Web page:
Ask Nathan: Kia’s Electric Van, TFL Stands For…and Why Care About NACTOY?

Kia PV5 Concept

In this week’s post

  • What’s up with Kia’s electric van?
  • TFL stands for?
  • Is NACTOY legit?

The first question comes from a fan who caught a glimpse of Kia’s electric van, which debuted at this year’s CES.

Q: (Via: Kia’s electric van looks cool

Is Kia’s electric van going into production? It looked like there were a few concepts, I can’t seem to figure out which one is which.

– BBeeComingBack

A: Howdy,

Kia debuted several concept vans.

Kia calls these concepts PBVs (Platform Beyond Vehicle[s]), and they debuted at the 2024 CES event in Las Vegas, NV. These “vans” are all EVs built on skateboard platforms, each one is sized and powered for a specific mission. The tiny PV1 is essentially a micro delivery vehicle, while the PV7 appears to be large enough to compete against the Mercedes-Benz Sprinter, Ford Transit and Rivian van – among others.

We have a detailed review you can read (here).

It looks like Kia will build these vehicles on modular platforms that may accept a variety of different upper sections. It’s a setup that could allow you to switch from a box-van to an RV (recreational vehicle) if needed. Kia is building a plant in Hwaseong in Korea. It’s scheduled to become operational in 2025, and that facility will first pump out the midsized PV5, which may get a different name by then.

I like the thoughtful touches Kia added for those who need mobility aids (wheelchair access), opaque solar glass and adjustable ride system. That system looks like something that Boston Dynamics (Hyundai owns a controlling stake) utilizes in some of its robots.

This is real cool looking tech, but nothing is certain. We’ll keep an eye on future PV news!

– N

Sure, we get lots of negative comments. I’m used to that, but this is something a little bit different. In some cases, people are trying to be funny, and that’s fine. Some are confused.

Q: (Via: YouTube) Oh yes, TFL stands for trucks for life in my mind. – SarangLegacy

  • I think TFL means THE FOREIGN LADS! They are all not from America! – K_Stu_Pid
  • TFL= Toyota Fan League. – nothingtoseehere1260
  • Come on guys! You are now The Ford Lovers *TFL! – Ramsaway90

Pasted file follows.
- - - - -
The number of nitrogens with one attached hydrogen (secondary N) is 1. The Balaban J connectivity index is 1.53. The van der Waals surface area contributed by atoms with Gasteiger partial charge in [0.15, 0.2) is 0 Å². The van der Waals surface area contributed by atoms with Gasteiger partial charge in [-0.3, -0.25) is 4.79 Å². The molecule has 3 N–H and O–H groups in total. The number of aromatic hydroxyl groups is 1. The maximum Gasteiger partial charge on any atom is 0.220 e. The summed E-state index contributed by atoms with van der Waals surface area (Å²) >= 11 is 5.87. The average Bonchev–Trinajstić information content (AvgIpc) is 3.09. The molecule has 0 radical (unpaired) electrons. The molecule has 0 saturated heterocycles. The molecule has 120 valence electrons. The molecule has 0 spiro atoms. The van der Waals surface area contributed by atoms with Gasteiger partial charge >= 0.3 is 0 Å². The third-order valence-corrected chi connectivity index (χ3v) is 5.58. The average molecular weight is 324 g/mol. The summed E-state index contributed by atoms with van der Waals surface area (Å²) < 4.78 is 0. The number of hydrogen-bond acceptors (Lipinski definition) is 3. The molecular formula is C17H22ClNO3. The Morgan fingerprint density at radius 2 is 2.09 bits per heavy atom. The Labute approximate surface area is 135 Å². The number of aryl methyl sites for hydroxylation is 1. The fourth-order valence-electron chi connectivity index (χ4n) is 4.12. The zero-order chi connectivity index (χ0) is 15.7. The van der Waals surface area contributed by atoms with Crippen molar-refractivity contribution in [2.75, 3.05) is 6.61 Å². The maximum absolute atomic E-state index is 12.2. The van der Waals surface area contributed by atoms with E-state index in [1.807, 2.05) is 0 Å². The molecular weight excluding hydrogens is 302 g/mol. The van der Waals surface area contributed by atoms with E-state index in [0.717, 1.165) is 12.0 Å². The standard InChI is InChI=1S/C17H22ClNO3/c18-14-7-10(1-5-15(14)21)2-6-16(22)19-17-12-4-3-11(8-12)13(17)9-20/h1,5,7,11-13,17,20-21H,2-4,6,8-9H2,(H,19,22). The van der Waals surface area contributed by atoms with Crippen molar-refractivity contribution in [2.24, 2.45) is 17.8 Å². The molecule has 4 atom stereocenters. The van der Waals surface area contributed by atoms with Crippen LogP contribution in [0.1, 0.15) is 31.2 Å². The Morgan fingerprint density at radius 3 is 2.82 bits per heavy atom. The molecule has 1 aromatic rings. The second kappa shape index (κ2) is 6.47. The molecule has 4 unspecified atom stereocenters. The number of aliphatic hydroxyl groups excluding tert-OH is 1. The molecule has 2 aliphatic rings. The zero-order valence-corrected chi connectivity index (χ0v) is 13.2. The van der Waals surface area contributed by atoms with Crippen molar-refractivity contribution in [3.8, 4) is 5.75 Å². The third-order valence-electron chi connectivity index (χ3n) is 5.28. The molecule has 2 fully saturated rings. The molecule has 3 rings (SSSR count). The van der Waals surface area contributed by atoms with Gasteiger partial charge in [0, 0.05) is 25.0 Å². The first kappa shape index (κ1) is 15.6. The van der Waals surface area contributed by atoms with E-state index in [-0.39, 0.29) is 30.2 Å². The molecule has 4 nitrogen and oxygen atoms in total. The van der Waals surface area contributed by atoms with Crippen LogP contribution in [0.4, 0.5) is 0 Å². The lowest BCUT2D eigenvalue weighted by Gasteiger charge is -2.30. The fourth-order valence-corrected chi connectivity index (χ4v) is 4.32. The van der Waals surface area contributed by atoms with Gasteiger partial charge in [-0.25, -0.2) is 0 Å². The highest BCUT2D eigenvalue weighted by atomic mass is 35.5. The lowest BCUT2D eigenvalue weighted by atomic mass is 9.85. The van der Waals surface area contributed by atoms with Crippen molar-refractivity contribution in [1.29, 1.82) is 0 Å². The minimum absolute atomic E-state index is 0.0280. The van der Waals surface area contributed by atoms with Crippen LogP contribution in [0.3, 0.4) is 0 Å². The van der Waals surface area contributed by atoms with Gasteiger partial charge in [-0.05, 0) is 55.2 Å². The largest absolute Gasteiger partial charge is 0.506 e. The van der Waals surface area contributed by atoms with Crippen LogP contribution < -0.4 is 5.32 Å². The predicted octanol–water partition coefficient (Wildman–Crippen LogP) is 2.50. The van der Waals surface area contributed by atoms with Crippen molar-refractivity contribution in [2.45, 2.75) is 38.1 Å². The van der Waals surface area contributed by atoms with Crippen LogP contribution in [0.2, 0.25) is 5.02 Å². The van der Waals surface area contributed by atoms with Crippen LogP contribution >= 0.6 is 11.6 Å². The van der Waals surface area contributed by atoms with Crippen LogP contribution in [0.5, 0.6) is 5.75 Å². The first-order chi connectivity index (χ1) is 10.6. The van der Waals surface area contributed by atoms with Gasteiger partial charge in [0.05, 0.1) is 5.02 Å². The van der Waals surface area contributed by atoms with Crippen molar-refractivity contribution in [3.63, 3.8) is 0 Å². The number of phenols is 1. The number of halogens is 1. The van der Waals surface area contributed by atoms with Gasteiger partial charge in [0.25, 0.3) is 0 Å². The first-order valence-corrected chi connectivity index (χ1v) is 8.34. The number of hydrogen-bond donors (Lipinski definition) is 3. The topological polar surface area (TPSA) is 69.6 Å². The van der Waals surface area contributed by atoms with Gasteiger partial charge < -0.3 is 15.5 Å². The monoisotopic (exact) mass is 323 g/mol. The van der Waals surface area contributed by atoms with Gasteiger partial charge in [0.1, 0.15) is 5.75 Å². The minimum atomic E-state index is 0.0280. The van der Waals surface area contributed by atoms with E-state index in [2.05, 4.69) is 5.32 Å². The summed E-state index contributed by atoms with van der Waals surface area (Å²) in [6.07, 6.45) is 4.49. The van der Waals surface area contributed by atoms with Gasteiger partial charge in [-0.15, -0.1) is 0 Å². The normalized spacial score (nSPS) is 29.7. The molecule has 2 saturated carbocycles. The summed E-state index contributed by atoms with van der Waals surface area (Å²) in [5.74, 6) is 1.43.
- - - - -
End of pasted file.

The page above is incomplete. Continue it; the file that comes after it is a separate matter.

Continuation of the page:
• What does TFL even mean? Are you taking “the” as part of your name? Aren’t you just the fast lane? – August19

A: Hi folks.

Funny thing about some viewers: they like coming up with witty names replacing The Fast Lane… which is fine. Oddly, that wasn’t our first name. TFL once stood for “The first lemmings.” No kidding. Around 2009, Tommy convinced Roman to change it, and the rest is history.

One thing: while two of our members were born in Europe – they are more American (read: patriotic) than just about anyone else I’ve worked with.

– N

The last question comes from a fan who is unsure if the NACTOY awards are worth a damn.

Q: (Via: RE: Should I care about NACTOY?

Is what I wanna know. For years and years I’ve seen different magazines, post cars the year and stuff like that. I don’t know if they’re qualified to tell me which car is best and which car is worse. I did a little research and I discovered that some of the people who are involved are politically motivated to hate electric vehicles. I’m not kidding, there are people who simply are part of NACTOY in order to get a free ride to an event. Luxurious 5 Star hotels and lavish meals are part of the gig, so you get a paid vacation to talk nice about a car? You’ve mentioned that before, and there are only a handful of people who admit that. What I wanna know is, Are they legitimate? Is this even worth looking into when they announce winners?

Many of the people who are part of this aren’t even Automotive journalist in reality. I see ton of social media mentions here and there when they get to go to exotic places but I don’t see any substantial reviews coming out of half these people. Some of them don’t do car reviews at all. I just don’t get it!  

  • Jules

A: Hi Jules.

A similar question came up nearly two years ago, and you can read that response (here).

Yes, you’re right – some of the judges are politically biased, or have little automotive experience. It’s also a large pool of people voting, and some voices stand out more than others. Some of the judges are acquaintances and friends. Others are lauded in the industry, and have a massive journalistic portfolio. Some are along for the ride. It’s a mix.

This is my honest opinion, which is connected to a story:

After years of reading Rolling Stone, I came to the conclusion that Rollings Stone has poor taste in music. I ended my subscription and looked elsewhere. In time, I found out that talking to real musicians made all the difference. That worked for me. My best friend idolizes Rolling Stone, and thinks of that magazine as the cat’s pajamas. Which one is right?

Answer: neither of us.

You see, some of us either looks for a voice that aligns with our inner voice, or voices that direct us with authority. Others need only find that one person/journalist who gives them the facts. There are some who need to have fluff, entertainment and a hint of fact mixed in.

It all depends.

Check out (this) link and find out about these judges yourself.

  • N